A woman watches the Shanghai Composite Index on computer screen in Shanghai
A woman watches the Shanghai Composite Index on computer screen in Shanghai Reuters

More than 200 listed Chinese companies have halted trading in their shares since the close of trading on 6 July, state-run newspaper, the Securities Times, reported.

The move from Chinese companies comes as they seek to shield themselves from a plunge in share markets.

The paper, published by the Shenzhen Stock Exchange, also said a total of 760 major companies on the Shanghai and Shenzhen Stock Exchanges had suspended trading in the past week. The exchanges have a total of 2,808 A-share listed firms on their books.

The suspension of trading in those shares has frozen $1.4tn (£899bn, €1.27tn) worth of equity, or about a fifth of the country's stock market value, according to Bloomberg calculations.

Following a short-lived gain on 6 July on policymakers' support measures, Chinese stock markets continued their fall that began on 12 June.

The Shanghai Composite earlier closed down 1.29% at 3,727.13. The index fell more than 25% over the last 30 days.

Meanwhile, the Shenzhen Composite index ended at 1,932.83, down 5.34%, taking the 30-day decline to more than 30%.

The recent sell-off in the Chinese market has wiped about $3tn of total market capitalisation – the country's largest fall since 1992, according to Bloomberg data.

Beijing, earlier introduced a number of measures to stabilise its stock markets.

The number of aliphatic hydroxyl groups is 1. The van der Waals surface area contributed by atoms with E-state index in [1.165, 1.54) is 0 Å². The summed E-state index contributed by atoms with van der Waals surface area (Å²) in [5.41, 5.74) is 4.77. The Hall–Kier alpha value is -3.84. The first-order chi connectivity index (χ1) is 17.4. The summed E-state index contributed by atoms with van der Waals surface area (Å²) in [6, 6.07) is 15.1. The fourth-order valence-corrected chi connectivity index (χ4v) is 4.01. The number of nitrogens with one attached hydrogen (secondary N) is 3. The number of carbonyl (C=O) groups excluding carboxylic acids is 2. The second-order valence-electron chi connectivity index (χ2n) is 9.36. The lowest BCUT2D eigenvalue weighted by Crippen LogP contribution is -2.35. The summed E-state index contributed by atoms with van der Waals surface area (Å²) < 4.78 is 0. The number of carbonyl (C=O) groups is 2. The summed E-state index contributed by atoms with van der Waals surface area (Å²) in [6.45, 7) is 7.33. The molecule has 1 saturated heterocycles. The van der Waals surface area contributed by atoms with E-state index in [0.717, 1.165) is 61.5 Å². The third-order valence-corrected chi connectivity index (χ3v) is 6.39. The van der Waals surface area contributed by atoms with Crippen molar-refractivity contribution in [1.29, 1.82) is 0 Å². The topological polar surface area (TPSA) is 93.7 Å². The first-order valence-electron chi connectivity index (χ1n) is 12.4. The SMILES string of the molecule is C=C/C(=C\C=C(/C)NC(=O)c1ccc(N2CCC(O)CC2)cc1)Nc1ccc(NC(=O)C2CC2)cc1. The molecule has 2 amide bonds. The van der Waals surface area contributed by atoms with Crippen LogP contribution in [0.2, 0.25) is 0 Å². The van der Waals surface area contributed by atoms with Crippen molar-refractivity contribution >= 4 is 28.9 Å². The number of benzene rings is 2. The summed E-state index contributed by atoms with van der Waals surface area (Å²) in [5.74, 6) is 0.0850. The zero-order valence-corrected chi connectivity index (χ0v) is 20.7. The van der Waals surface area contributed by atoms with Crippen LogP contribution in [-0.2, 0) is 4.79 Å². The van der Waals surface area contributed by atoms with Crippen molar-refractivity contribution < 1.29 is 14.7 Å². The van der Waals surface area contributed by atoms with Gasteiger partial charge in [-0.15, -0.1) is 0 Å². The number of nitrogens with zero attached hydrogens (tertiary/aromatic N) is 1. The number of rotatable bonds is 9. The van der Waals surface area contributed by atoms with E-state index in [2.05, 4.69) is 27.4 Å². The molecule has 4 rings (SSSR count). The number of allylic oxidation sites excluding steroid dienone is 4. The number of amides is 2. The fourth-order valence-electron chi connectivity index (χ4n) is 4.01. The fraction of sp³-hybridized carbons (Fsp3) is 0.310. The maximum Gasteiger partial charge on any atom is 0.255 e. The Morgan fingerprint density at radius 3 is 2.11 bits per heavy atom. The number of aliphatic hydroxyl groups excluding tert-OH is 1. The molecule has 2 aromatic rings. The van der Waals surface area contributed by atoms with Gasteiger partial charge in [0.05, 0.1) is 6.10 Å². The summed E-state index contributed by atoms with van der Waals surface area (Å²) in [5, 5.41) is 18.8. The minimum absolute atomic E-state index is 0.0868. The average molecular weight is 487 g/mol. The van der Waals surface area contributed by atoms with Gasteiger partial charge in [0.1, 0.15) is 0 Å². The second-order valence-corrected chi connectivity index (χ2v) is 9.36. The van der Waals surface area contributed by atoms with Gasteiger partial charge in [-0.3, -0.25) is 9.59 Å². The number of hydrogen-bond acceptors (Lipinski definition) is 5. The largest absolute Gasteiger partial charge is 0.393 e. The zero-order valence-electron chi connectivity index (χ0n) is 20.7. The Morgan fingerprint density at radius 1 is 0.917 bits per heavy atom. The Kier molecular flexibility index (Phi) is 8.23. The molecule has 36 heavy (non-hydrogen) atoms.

The People's Bank of China will reportedly inject capital into China Securities Finance Corp, which is owned by the securities regulator, raising the company's capital to CN¥ 100bn (£10.5bn, €14.7bn, $16.3bn) from the current CN¥ 24bn.

The company will then use the funds to expand brokerages' business of financing investors' stock purchases.

In addition, China seems to have closed its IPO market, as state-run Xinhua reported that 28 companies had decided to put their public offerings on hold.

Separately, the China Association for Public Companies urged listed companies and their major shareholders and senior executives "to buy back, increase their shares and other measures to stabilise the companies' share price".

Meanwhile, analysts said the plummet of share prices was driven by rapid deleveraging process and is unlikely to affect the growth rate of China.

"The market correction in the past few weeks should be viewed as a timely warning, allowing share prices to return to a level reflecting their underlying values. In addition, it offers market participants and regulators an invaluable lesson on risk and rational investing," said analysts at ANZ Bank.